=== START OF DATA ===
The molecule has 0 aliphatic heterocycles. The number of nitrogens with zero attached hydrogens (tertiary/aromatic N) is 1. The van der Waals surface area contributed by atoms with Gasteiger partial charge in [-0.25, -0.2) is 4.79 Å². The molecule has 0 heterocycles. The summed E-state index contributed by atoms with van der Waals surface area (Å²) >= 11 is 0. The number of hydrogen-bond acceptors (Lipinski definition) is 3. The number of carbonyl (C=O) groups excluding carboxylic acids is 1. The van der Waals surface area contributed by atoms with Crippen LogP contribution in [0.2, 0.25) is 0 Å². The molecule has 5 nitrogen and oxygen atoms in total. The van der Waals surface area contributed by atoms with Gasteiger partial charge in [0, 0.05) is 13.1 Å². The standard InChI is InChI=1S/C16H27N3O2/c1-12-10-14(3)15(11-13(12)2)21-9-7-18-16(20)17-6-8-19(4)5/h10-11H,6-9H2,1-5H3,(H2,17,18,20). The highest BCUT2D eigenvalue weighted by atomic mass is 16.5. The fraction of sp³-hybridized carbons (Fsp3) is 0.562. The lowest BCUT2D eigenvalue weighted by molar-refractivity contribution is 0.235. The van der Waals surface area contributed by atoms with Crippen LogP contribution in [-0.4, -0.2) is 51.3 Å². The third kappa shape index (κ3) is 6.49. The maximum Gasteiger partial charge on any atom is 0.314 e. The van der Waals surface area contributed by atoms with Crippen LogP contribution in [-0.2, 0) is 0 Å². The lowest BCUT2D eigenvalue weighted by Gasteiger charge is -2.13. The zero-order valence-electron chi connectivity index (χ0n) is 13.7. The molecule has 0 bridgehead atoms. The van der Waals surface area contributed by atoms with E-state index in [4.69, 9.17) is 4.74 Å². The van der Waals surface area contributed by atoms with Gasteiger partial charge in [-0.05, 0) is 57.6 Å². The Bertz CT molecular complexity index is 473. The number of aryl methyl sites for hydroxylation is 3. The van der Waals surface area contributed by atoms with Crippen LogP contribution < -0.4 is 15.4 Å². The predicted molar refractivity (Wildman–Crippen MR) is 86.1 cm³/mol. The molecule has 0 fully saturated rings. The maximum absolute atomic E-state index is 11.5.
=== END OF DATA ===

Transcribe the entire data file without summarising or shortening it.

The molecule has 0 aliphatic heterocycles. The number of nitrogens with zero attached hydrogens (tertiary/aromatic N) is 1. The van der Waals surface area contributed by atoms with Gasteiger partial charge in [-0.25, -0.2) is 4.79 Å². The molecule has 0 heterocycles. The summed E-state index contributed by atoms with van der Waals surface area (Å²) >= 11 is 0. The number of hydrogen-bond acceptors (Lipinski definition) is 3. The number of carbonyl (C=O) groups excluding carboxylic acids is 1. The van der Waals surface area contributed by atoms with Crippen LogP contribution in [0.2, 0.25) is 0 Å². The molecule has 5 nitrogen and oxygen atoms in total. The van der Waals surface area contributed by atoms with Gasteiger partial charge in [0, 0.05) is 13.1 Å². The standard InChI is InChI=1S/C16H27N3O2/c1-12-10-14(3)15(11-13(12)2)21-9-7-18-16(20)17-6-8-19(4)5/h10-11H,6-9H2,1-5H3,(H2,17,18,20). The highest BCUT2D eigenvalue weighted by atomic mass is 16.5. The fraction of sp³-hybridized carbons (Fsp3) is 0.562. The lowest BCUT2D eigenvalue weighted by molar-refractivity contribution is 0.235. The van der Waals surface area contributed by atoms with Crippen LogP contribution in [-0.4, -0.2) is 51.3 Å². The third kappa shape index (κ3) is 6.49. The maximum Gasteiger partial charge on any atom is 0.314 e. The van der Waals surface area contributed by atoms with Crippen LogP contribution in [-0.2, 0) is 0 Å². The lowest BCUT2D eigenvalue weighted by Gasteiger charge is -2.13. The zero-order valence-electron chi connectivity index (χ0n) is 13.7. The molecule has 0 bridgehead atoms. The van der Waals surface area contributed by atoms with E-state index in [4.69, 9.17) is 4.74 Å². The van der Waals surface area contributed by atoms with Gasteiger partial charge in [-0.05, 0) is 57.6 Å². The Bertz CT molecular complexity index is 473. The number of aryl methyl sites for hydroxylation is 3. The van der Waals surface area contributed by atoms with Crippen LogP contribution < -0.4 is 15.4 Å². The predicted molar refractivity (Wildman–Crippen MR) is 86.1 cm³/mol. The molecule has 0 fully saturated rings. The maximum absolute atomic E-state index is 11.5.